Planners vs. searchers in foreign aid

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In this ADB lecture, William Easterly once again criticizes the central planning of the aid industry, and in particular the UN institutions – including the World Bank. He favors a bottom-up approach led by searchers. (He labels us planers.) I agree with some of his arguments, though soon grew tired of this ‘planers vs. searchers’ imagery. What about doers? Also, I would venture that the industry will actually continue to become more fragmented (and competitive?).

One part that caught my attention was his suggestion for reforming current incentives and improving accountability:

Fix the incentive system of collective responsibility for multiple goals. Have individual accountability for individual tasks. Let aid agencies specialize in the sectors and countries they are best at helping. Then hold the aid agencies accountable for THEIR results by having truly independent evaluation of their efforts. Perhaps the aid agencies should each set aside a portion of their budgets (such as the part now wasted on self-evaluation) to contribute to an international independent evaluation group made up of staff trained in the scientific method from the rich and poor countries, who will evaluate random samples of each aid agency’s efforts. Evaluation will involve randomized controlled trials where feasible, less pure statistical analysis if not, and will at least be truly independent even when randomized trials and statistical analysis are not feasible. Experiment with different methods to just ask the poor if they are better off.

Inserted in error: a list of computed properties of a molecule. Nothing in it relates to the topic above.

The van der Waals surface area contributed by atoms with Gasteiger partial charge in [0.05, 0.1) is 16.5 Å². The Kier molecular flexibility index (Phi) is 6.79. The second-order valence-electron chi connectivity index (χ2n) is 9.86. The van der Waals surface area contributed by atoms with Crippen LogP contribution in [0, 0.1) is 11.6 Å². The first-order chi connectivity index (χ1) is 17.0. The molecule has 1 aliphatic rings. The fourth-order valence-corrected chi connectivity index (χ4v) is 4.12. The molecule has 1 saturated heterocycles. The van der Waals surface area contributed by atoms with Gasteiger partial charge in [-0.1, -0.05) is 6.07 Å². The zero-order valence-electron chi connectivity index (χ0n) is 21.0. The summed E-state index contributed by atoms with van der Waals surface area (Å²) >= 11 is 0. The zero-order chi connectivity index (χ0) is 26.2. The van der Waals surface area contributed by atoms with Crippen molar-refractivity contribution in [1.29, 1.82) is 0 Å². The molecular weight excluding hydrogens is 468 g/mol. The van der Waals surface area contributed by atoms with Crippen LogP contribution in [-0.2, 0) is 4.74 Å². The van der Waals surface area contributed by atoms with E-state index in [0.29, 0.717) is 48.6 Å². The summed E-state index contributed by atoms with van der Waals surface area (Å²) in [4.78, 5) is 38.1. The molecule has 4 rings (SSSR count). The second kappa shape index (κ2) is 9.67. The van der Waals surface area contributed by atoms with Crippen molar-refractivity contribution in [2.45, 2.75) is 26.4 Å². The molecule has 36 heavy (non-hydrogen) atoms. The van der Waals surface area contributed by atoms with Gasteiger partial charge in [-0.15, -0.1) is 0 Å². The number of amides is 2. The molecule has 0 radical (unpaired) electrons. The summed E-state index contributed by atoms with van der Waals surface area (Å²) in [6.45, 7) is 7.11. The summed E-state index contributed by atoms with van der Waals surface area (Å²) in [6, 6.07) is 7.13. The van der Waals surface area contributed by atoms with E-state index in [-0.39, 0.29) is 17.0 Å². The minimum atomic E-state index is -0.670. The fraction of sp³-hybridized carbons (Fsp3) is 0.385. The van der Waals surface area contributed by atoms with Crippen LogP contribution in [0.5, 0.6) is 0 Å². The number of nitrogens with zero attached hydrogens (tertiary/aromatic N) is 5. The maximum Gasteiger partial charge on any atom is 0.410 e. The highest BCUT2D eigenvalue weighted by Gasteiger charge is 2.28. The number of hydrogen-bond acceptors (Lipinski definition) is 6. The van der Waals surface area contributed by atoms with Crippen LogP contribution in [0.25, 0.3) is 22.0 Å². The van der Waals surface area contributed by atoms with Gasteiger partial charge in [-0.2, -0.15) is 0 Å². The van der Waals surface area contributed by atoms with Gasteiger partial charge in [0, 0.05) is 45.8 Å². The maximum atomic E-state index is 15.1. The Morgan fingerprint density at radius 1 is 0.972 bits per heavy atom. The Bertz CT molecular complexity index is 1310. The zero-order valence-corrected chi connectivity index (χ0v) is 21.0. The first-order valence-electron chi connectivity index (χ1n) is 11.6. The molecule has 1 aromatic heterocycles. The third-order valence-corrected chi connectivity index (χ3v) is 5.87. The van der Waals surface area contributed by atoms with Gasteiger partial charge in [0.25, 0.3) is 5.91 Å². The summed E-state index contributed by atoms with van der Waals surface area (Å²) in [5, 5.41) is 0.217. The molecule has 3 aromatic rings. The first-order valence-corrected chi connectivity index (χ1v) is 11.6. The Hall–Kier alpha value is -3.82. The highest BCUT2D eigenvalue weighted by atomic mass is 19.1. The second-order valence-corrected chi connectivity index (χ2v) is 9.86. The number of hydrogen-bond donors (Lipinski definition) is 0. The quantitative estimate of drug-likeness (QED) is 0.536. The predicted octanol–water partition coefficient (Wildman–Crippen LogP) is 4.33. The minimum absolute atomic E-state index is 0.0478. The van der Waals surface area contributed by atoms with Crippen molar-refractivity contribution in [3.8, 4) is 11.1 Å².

ODI also favors a bottom-up model and I'm all for more experimentation with randomized trails - though see Peter's points. (Ht to TradeDiversion)

Update: Lots of praise for the paper over at ASI, Curious and the Social Change Project.

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